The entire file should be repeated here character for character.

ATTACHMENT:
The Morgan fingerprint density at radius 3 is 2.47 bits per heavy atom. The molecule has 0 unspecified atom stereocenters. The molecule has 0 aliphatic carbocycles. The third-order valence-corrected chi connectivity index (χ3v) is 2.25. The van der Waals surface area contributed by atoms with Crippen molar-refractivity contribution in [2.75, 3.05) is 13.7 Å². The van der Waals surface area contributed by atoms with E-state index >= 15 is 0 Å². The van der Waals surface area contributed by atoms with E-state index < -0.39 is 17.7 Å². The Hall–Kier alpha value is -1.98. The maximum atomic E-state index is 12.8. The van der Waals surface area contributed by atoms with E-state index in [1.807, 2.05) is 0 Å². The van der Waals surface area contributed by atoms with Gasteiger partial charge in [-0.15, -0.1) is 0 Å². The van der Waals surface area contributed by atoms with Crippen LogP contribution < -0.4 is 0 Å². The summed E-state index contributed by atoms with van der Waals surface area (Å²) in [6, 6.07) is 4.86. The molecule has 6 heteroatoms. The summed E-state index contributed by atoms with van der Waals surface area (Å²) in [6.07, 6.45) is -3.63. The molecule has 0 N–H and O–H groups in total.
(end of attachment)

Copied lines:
The Morgan fingerprint density at radius 3 is 2.47 bits per heavy atom. The molecule has 0 unspecified atom stereocenters. The molecule has 0 aliphatic carbocycles. The third-order valence-corrected chi connectivity index (χ3v) is 2.25. The van der Waals surface area contributed by atoms with Crippen molar-refractivity contribution in [2.75, 3.05) is 13.7 Å². The van der Waals surface area contributed by atoms with E-state index >= 15 is 0 Å². The van der Waals surface area contributed by atoms with E-state index < -0.39 is 17.7 Å². The Hall–Kier alpha value is -1.98. The maximum atomic E-state index is 12.8. The van der Waals surface area contributed by atoms with E-state index in [1.807, 2.05) is 0 Å². The van der Waals surface area contributed by atoms with Gasteiger partial charge in [-0.15, -0.1) is 0 Å². The van der Waals surface area contributed by atoms with Crippen LogP contribution < -0.4 is 0 Å². The summed E-state index contributed by atoms with van der Waals surface area (Å²) in [6, 6.07) is 4.86. The molecule has 6 heteroatoms. The summed E-state index contributed by atoms with van der Waals surface area (Å²) in [6.07, 6.45) is -3.63. The molecule has 0 N–H and O–H groups in total.